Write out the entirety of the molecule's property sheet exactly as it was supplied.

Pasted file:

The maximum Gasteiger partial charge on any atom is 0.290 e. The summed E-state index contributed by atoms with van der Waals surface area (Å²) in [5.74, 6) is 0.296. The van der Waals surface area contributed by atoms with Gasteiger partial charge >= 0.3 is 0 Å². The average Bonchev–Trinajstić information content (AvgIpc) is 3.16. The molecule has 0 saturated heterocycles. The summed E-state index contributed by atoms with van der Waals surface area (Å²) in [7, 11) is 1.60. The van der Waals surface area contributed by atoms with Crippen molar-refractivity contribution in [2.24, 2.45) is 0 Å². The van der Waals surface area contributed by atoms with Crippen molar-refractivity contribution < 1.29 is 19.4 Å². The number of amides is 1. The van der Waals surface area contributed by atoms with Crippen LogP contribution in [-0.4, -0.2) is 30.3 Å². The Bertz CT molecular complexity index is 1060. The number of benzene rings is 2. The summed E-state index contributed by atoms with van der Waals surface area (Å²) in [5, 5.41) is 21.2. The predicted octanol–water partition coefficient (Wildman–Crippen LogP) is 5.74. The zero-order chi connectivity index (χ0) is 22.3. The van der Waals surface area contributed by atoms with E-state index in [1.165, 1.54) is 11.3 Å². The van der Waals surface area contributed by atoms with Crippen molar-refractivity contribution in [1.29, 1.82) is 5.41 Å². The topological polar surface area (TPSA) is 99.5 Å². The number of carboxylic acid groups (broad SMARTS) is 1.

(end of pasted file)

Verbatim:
The maximum Gasteiger partial charge on any atom is 0.290 e. The summed E-state index contributed by atoms with van der Waals surface area (Å²) in [5.74, 6) is 0.296. The van der Waals surface area contributed by atoms with Gasteiger partial charge >= 0.3 is 0 Å². The average Bonchev–Trinajstić information content (AvgIpc) is 3.16. The molecule has 0 saturated heterocycles. The summed E-state index contributed by atoms with van der Waals surface area (Å²) in [7, 11) is 1.60. The van der Waals surface area contributed by atoms with Crippen molar-refractivity contribution in [2.24, 2.45) is 0 Å². The van der Waals surface area contributed by atoms with Crippen molar-refractivity contribution < 1.29 is 19.4 Å². The number of amides is 1. The van der Waals surface area contributed by atoms with Crippen LogP contribution in [-0.4, -0.2) is 30.3 Å². The Bertz CT molecular complexity index is 1060. The number of benzene rings is 2. The summed E-state index contributed by atoms with van der Waals surface area (Å²) in [5, 5.41) is 21.2. The predicted octanol–water partition coefficient (Wildman–Crippen LogP) is 5.74. The zero-order chi connectivity index (χ0) is 22.3. The van der Waals surface area contributed by atoms with E-state index in [1.165, 1.54) is 11.3 Å². The van der Waals surface area contributed by atoms with Crippen molar-refractivity contribution in [1.29, 1.82) is 5.41 Å². The topological polar surface area (TPSA) is 99.5 Å². The number of carboxylic acid groups (broad SMARTS) is 1.